Today’s Supreme Court ruling in California doesn’t surprise me, but it certainly doesn’t make me happy. It’s not a measurement tool for how liberal or how conservative that state is. And it’s not the final say on gay marriage. It’s one step, of many many steps, along the path for equality for gays and lesbians.
I’m glad the 18,000 couples who were married in California during this window of opportunity will not receive a refund check for their marriage license, the way AdRi and I did several years back. Those 18,000 couples will be able to live married, protected lives in their state, while others will not. How is that fair and equal? And how is it, anyway, that civil rights have ever been an issue for voters to vote on?
Underneath it all? I choose to see beauty. This is one step. One setback. But there is beauty in the lives and love of 18,000 couples who now get to experience this on the west coast. For several months, once, AdRi and I experienced it. And while you may find it hard to believe, it was exhilarating.
The founding documents of our country made sure that all people were to be created equal, and that no rights were to be given to one part of the population and not to the other. At the core of our nation are truth, justice and equality. But somewhere along the way prejudice, religious banter and condemnation got in the way and covered it all up.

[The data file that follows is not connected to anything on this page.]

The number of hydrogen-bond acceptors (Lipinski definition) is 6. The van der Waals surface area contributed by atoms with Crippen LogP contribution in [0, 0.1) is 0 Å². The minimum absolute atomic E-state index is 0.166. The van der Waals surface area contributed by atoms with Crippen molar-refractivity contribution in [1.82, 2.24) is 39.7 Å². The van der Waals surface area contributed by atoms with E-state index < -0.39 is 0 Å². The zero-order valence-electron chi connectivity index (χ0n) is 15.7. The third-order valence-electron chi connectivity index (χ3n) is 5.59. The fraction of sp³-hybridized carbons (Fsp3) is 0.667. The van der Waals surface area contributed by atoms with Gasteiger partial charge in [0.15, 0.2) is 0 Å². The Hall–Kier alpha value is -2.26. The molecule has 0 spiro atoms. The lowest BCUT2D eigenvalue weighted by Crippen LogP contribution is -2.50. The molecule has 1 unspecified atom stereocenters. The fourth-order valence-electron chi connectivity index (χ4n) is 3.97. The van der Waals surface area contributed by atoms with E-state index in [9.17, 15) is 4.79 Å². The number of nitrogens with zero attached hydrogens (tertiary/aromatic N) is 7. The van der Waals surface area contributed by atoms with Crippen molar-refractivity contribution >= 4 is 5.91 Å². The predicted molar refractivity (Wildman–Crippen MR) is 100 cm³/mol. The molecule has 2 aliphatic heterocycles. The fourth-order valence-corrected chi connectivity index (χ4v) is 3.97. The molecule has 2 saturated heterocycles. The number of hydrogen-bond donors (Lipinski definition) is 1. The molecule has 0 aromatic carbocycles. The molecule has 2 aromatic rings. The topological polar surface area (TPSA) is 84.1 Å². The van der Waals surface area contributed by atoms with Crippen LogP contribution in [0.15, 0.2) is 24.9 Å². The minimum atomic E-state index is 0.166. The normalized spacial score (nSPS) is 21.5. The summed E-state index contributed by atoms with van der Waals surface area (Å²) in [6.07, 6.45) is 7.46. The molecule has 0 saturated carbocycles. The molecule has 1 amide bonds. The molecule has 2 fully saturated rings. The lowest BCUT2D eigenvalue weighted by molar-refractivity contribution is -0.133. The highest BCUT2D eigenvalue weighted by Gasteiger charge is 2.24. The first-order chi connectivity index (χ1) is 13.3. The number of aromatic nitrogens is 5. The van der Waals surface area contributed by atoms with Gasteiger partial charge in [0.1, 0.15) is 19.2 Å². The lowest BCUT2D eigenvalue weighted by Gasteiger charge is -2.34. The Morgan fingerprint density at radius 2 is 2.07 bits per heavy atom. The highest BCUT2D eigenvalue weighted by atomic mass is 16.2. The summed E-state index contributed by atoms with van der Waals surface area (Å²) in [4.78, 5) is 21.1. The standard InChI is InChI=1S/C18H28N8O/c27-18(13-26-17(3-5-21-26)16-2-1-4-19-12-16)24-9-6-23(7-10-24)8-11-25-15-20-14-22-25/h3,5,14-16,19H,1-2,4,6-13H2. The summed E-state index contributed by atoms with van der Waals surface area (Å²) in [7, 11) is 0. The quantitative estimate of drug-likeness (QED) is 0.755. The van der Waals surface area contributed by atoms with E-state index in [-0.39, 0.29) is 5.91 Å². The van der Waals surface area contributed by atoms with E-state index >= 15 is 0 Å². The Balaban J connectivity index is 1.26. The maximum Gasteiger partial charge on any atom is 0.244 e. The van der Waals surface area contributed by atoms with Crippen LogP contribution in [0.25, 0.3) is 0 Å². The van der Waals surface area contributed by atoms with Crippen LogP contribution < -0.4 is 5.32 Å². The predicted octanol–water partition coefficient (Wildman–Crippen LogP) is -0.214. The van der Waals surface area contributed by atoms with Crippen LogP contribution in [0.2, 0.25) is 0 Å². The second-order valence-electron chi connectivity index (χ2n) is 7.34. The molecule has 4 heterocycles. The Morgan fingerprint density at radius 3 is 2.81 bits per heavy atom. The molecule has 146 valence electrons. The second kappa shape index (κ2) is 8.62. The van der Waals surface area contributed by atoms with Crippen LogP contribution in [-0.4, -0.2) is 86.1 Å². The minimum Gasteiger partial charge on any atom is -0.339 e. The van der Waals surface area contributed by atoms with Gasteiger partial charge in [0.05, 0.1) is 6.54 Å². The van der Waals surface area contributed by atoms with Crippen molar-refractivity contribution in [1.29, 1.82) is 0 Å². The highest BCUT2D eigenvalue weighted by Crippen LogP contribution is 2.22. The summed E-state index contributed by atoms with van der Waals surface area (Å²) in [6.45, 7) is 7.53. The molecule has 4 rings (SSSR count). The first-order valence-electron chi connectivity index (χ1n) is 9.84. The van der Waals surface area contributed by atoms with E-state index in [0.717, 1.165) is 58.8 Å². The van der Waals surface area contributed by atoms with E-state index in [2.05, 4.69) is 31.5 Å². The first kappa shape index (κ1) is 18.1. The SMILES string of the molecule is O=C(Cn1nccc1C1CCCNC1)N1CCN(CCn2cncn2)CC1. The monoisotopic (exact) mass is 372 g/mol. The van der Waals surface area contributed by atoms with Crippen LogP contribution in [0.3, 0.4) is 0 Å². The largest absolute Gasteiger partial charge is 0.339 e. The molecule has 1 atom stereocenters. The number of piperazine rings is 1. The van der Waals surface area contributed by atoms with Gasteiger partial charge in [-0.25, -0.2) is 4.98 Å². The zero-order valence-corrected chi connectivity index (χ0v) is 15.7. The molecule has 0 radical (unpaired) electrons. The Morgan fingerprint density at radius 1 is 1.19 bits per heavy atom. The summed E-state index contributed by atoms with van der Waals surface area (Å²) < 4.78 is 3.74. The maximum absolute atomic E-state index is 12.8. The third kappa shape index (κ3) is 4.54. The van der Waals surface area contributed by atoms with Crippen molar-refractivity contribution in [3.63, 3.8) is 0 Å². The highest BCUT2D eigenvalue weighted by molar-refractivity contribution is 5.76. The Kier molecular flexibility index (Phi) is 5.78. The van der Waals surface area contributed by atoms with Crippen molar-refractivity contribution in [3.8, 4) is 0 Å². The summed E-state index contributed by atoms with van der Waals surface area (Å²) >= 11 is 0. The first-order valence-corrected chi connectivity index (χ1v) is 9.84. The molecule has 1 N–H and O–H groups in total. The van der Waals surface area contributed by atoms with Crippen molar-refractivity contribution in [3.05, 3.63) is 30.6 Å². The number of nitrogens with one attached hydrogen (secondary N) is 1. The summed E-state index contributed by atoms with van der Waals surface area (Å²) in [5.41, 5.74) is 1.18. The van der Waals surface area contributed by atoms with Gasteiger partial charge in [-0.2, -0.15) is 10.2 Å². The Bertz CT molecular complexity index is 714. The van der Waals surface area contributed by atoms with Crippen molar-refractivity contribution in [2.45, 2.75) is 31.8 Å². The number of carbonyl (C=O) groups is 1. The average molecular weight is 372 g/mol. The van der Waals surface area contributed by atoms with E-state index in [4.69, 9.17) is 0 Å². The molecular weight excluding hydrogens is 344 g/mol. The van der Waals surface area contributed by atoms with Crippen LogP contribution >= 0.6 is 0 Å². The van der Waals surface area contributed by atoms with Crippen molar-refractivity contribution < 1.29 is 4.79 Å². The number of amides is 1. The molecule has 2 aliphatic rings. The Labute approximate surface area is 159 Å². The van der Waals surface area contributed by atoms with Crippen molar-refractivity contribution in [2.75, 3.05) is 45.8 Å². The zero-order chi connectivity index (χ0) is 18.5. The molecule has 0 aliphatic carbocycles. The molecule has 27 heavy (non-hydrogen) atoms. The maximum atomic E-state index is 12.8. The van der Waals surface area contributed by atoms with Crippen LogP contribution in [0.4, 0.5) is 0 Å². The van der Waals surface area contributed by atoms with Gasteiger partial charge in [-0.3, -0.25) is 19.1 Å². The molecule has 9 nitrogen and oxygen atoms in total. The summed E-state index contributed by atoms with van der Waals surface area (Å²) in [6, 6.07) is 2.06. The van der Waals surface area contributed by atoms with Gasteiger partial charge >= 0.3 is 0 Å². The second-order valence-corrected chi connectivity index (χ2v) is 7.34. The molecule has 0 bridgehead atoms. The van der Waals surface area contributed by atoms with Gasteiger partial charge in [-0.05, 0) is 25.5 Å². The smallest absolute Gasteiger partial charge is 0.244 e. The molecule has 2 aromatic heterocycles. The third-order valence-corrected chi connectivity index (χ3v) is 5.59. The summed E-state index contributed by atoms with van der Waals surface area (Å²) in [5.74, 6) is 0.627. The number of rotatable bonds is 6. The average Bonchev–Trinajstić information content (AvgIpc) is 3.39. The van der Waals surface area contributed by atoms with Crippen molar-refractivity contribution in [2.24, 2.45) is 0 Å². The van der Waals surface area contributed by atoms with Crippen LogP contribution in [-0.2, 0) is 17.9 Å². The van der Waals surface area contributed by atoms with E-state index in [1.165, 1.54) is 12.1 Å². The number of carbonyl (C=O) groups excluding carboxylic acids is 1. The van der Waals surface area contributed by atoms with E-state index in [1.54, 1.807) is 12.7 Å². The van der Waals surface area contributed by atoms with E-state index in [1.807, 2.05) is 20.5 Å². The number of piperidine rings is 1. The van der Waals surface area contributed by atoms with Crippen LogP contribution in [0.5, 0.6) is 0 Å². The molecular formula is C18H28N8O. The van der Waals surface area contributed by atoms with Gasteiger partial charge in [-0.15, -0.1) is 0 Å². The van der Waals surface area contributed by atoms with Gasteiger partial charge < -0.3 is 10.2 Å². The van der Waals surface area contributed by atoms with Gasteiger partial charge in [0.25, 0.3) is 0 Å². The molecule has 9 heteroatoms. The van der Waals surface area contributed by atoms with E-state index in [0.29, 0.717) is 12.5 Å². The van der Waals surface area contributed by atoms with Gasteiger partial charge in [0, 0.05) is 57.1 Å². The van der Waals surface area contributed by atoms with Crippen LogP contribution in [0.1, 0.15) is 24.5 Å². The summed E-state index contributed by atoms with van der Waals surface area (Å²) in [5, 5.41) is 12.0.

I was sitting in the train station in Seattle yesterday and I looked up.
The dropped ceiling tiles were removed along the edge of the ceiling, but beyond, the ceiling went much higher. Light shone in from windows in this secret space, and illuminated the breathtaking beautiful ceiling. The original ceiling. Somewhere along the way, someone had decided to cover up this beautiful art and make it ugly. I'm sure the voters of the time would have voted to cover it up too. But underneath it all, was beauty.
The train station is undergoing a renovation that will restore the ceiling to its original grandeur and that ugly dropped ceiling will be a thing of the past. It will be the same with Proposition 8 in California, and Proposition 36 in Oregon, and the many other hateful propositions that have filled our ballots with discrimination under the guise of “protecting marriage.”
The original premises our country were founded upon—including the freedom of religion and the freedom from religion—will ensure we gays and lesbians will be treated equally. Just not today. But don’t lose sight of what’s really there, beneath that ugly ceiling tile. It’s there.